Taoiseach Bertie Ahern warned in late 1998 the Irish Government would refuse to go ahead with removing the Article 2 and Article 3 national territory claims from the Constitution if unionists continued to refuse honouring their commitments under the Belfast Agreement.
He said if that happened and the process did not move forward it would be a very perilous situation for himself and for British prime minister Tony Blair as both had “let a lot of dangerous people out of prison”.
The release of hundreds of republican and loyalist prisoners from the Maze was beginning around the time.
In a candid conversation with US senator for Florida Connie Mack, Mr Ahern expressed frustrations at what he saw was the total inaction of unionists and consistently criticised Ulster Unionist Party leader David Trimble for doing nothing.
The transcript of Mr Ahern’s meeting with Mr Mack, a leading figure in the Republican Party, is among documents transferred to the National Archive from the Department of the Taoiseach. They will be available for public viewing in January.
The conversation between Mr Ahern and Mr Mack took place only days before Mr Trimble flew to Oslo, Norway, in December, to accept the Nobel Peace Prize along with John Hume. Notwithstanding that, Mr Ahern was scathing of Mr Trimble’s stance since the agreement had been signed the previous April.
“The situation appears to be that everything is described by the unionists as being necessary, until it is given, then it is pocketed. Nothing is being given in return,” he told Mr Mack.
“I think David Trimble is playing with fire. David Trimble has in effect given nothing. Yes, I understand he is in a corner but I cannot understand why he would not even agree to what the bodies were to be.”
The reference to being in a corner refers to the internal difficulties Mr Trimble had in the UUP with figures such as John Taylor and Jeffrey Donaldson. The “bodies” refers to the efforts by the Irish Government to set up the North-South ministerial bodies, a key component of the Belfast Agreement, over which unionists dragged their heels.
The main sticking point was decommissioning – as it would continue to be for the next seven years. Mr Ahern said no one seemed to have the answer to resolving it. He said the republican movement was going to sit tight on it.
“The more people shout at them to do something the less likely they are to respond. I would say however that I have no indication there is any move to return to violence.”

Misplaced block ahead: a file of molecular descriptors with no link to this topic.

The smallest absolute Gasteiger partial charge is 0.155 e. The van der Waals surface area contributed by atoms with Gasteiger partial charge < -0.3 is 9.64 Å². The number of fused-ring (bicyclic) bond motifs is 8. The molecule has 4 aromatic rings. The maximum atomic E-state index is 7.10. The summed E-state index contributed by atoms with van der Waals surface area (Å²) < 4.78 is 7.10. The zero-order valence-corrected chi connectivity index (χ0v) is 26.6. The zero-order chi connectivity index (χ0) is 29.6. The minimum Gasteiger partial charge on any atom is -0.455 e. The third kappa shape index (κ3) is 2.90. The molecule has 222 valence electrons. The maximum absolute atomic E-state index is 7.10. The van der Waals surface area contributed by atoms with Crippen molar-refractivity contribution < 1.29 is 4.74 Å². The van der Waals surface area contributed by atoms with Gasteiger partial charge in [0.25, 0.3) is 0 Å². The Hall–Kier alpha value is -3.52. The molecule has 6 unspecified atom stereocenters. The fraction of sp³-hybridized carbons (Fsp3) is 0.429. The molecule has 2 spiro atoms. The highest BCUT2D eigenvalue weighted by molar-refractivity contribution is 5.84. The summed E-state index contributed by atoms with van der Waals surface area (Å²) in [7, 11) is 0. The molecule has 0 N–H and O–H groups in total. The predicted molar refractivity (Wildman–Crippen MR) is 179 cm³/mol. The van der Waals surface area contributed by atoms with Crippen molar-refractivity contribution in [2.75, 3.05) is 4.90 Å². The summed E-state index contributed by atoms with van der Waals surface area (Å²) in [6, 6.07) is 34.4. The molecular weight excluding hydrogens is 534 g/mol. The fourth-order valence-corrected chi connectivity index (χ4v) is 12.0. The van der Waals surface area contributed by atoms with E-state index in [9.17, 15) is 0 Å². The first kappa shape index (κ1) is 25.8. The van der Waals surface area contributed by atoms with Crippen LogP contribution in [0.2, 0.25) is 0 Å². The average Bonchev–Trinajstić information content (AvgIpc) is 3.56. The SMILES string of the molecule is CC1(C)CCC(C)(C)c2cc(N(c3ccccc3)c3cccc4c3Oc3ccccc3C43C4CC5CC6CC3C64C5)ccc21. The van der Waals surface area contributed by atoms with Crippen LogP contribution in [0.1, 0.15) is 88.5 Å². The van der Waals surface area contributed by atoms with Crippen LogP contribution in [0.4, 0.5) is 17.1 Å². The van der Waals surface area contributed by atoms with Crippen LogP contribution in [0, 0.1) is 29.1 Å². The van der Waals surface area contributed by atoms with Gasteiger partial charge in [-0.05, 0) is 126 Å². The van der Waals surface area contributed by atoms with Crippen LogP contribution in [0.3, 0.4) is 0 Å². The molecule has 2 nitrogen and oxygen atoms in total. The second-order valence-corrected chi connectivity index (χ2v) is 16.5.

The taoiseach said the Irish government had got Gerry Adams to say the war was over and got Martin McGuinness to act as Sinn Féin’s chief negotiator with the international decommissioning body.
He said the next steps in the process were for the Executive and the north-south bodies to be formed. The final, fifth step, would be for decommissioning to happen. He told the Florida senator that the process had been thwarted by unionist inaction. “There was no movement on the Executive. If there had been I believe the IRA would have moved on decommissioning. They got nothing and now they have decided that because of that they are determined they will not move on decommissioning.”
Asked by Mr Mack whether the government row back on the Article 2 and Article 3 changes to the Constitution, despite it being approved by referendum, Mr Ahern said: “We would extend the time period but we certainly will not make the constitutional change without the other side of the bargain being upheld.
“If it were even to become an issue down the line it could become very dangerous. We have been maintaining a cover for David Trimble in the Republic but he is now playing it very thin.
“Republicans will say to me this is the way it has always been. Trimble is falling into the old ways. There are 30,000 in the security force in Northern Ireland in a situation where there should be 6,000. There’s a call for republican guns to be handed in but there are many thousands of guns in unionist hands, many of these legally held.
“David Trimble has done nothing. He cannot be given much credit.”
Mr Ahern said Tony Blair had taken all the risk by setting up the policing commission, human rights bodies and agreeing to the release of prisoners.
Asked about the political risk for Mr Blair, the taoiseach replied: “Both he and I are in trouble if the process does not move forward. Both of us have let a lot of dangerous people out of prison. Adams is managing to keep a lid on the Republican Movement.”
In a meeting around the time with Mr Adams, the taoiseach’s special adviser Martin Mansergh said the Sinn Féin leader told him the IRA’s Army Council “did not take what he said on trust”.
[ IRA chiefs in Maze approved building escape tunnel ‘but wanted it to fail’ ]
Mr Adams told Mr Mansergh that the IRA would never decommission. He said a change in the whole context might influence the IRA to change its position, or perhaps with the passage of time, the question would no longer be relevant.
Mr Mansergh observed of Mr Adams: “He was in reflective rather than any recriminating mood. He had several meetings with Trimble. He believed unionists felt that to a certain degree the Agreement had been imposed on them, and they were trying to get out from underneath it.
“Trimble had been quoted to him as saying privately that there would be a political settlement, but it might not be this one, and he might not be the Unionist leader.” Archive file reference: 2022/83/17.